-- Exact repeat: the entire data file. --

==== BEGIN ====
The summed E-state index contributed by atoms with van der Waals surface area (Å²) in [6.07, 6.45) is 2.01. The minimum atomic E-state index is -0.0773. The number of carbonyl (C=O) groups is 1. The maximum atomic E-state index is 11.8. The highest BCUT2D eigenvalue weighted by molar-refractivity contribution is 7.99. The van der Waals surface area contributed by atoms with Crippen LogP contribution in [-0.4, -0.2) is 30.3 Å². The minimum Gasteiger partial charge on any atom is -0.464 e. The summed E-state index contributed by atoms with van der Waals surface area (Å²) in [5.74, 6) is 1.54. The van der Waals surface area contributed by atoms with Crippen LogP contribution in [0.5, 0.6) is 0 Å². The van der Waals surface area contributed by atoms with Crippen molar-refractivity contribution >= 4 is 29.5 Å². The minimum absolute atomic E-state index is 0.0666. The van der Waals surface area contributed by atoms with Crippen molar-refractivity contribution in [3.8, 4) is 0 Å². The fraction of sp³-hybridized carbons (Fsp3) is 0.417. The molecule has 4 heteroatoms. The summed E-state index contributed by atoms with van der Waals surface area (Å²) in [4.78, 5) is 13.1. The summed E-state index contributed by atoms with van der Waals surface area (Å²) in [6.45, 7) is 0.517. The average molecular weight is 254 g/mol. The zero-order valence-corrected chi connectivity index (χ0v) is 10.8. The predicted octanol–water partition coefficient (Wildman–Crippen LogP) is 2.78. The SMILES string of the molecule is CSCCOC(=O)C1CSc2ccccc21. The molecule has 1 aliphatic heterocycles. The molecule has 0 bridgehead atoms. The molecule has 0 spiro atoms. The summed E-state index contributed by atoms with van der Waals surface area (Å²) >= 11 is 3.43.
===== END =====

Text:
The summed E-state index contributed by atoms with van der Waals surface area (Å²) in [6.07, 6.45) is 2.01. The minimum atomic E-state index is -0.0773. The number of carbonyl (C=O) groups is 1. The maximum atomic E-state index is 11.8. The highest BCUT2D eigenvalue weighted by molar-refractivity contribution is 7.99. The van der Waals surface area contributed by atoms with Crippen LogP contribution in [-0.4, -0.2) is 30.3 Å². The minimum Gasteiger partial charge on any atom is -0.464 e. The summed E-state index contributed by atoms with van der Waals surface area (Å²) in [5.74, 6) is 1.54. The van der Waals surface area contributed by atoms with Crippen LogP contribution in [0.5, 0.6) is 0 Å². The van der Waals surface area contributed by atoms with Crippen molar-refractivity contribution >= 4 is 29.5 Å². The minimum absolute atomic E-state index is 0.0666. The van der Waals surface area contributed by atoms with Crippen molar-refractivity contribution in [3.8, 4) is 0 Å². The fraction of sp³-hybridized carbons (Fsp3) is 0.417. The molecule has 4 heteroatoms. The summed E-state index contributed by atoms with van der Waals surface area (Å²) in [4.78, 5) is 13.1. The summed E-state index contributed by atoms with van der Waals surface area (Å²) in [6.45, 7) is 0.517. The average molecular weight is 254 g/mol. The zero-order valence-corrected chi connectivity index (χ0v) is 10.8. The predicted octanol–water partition coefficient (Wildman–Crippen LogP) is 2.78. The SMILES string of the molecule is CSCCOC(=O)C1CSc2ccccc21. The molecule has 1 aliphatic heterocycles. The molecule has 0 bridgehead atoms. The molecule has 0 spiro atoms. The summed E-state index contributed by atoms with van der Waals surface area (Å²) >= 11 is 3.43.